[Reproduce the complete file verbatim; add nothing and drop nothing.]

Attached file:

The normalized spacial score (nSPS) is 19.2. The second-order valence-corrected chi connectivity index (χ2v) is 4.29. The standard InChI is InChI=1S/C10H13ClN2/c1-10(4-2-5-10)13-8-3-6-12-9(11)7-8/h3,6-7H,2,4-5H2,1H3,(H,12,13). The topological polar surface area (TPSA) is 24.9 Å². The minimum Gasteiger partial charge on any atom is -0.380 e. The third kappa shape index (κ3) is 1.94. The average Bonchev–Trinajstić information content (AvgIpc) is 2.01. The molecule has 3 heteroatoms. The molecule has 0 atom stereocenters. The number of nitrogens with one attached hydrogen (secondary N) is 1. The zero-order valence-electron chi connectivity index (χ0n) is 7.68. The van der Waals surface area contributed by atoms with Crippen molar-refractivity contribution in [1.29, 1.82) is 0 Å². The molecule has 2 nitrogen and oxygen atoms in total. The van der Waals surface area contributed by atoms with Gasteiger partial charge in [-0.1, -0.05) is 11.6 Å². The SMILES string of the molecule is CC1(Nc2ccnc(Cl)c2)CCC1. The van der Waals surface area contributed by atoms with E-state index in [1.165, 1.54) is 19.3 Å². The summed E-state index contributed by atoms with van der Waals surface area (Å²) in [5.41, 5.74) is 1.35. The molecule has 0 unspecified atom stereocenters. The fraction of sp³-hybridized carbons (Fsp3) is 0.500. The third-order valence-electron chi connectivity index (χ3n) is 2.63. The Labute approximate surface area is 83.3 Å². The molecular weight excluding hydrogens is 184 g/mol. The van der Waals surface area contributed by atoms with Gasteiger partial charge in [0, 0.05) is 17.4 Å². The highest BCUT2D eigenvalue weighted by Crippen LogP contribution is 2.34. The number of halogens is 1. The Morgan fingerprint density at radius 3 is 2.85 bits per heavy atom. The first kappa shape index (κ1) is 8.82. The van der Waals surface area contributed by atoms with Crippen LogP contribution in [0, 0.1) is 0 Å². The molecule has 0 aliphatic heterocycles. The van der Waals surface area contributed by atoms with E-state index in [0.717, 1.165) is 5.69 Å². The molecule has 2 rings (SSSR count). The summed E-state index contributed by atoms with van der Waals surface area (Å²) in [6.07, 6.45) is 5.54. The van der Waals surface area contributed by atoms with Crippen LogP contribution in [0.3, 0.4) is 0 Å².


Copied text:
The normalized spacial score (nSPS) is 19.2. The second-order valence-corrected chi connectivity index (χ2v) is 4.29. The standard InChI is InChI=1S/C10H13ClN2/c1-10(4-2-5-10)13-8-3-6-12-9(11)7-8/h3,6-7H,2,4-5H2,1H3,(H,12,13). The topological polar surface area (TPSA) is 24.9 Å². The minimum Gasteiger partial charge on any atom is -0.380 e. The third kappa shape index (κ3) is 1.94. The average Bonchev–Trinajstić information content (AvgIpc) is 2.01. The molecule has 3 heteroatoms. The molecule has 0 atom stereocenters. The number of nitrogens with one attached hydrogen (secondary N) is 1. The zero-order valence-electron chi connectivity index (χ0n) is 7.68. The van der Waals surface area contributed by atoms with Crippen molar-refractivity contribution in [1.29, 1.82) is 0 Å². The molecule has 2 nitrogen and oxygen atoms in total. The van der Waals surface area contributed by atoms with Gasteiger partial charge in [-0.1, -0.05) is 11.6 Å². The SMILES string of the molecule is CC1(Nc2ccnc(Cl)c2)CCC1. The van der Waals surface area contributed by atoms with E-state index in [1.165, 1.54) is 19.3 Å². The summed E-state index contributed by atoms with van der Waals surface area (Å²) in [5.41, 5.74) is 1.35. The molecule has 0 unspecified atom stereocenters. The fraction of sp³-hybridized carbons (Fsp3) is 0.500. The third-order valence-electron chi connectivity index (χ3n) is 2.63. The Labute approximate surface area is 83.3 Å². The molecular weight excluding hydrogens is 184 g/mol. The van der Waals surface area contributed by atoms with Gasteiger partial charge in [0, 0.05) is 17.4 Å². The highest BCUT2D eigenvalue weighted by Crippen LogP contribution is 2.34. The number of halogens is 1. The Morgan fingerprint density at radius 3 is 2.85 bits per heavy atom. The first kappa shape index (κ1) is 8.82. The van der Waals surface area contributed by atoms with Crippen LogP contribution in [0, 0.1) is 0 Å². The molecule has 0 aliphatic heterocycles. The van der Waals surface area contributed by atoms with E-state index in [0.717, 1.165) is 5.69 Å². The molecule has 2 rings (SSSR count). The summed E-state index contributed by atoms with van der Waals surface area (Å²) in [6.07, 6.45) is 5.54. The van der Waals surface area contributed by atoms with Crippen LogP contribution in [0.3, 0.4) is 0 Å².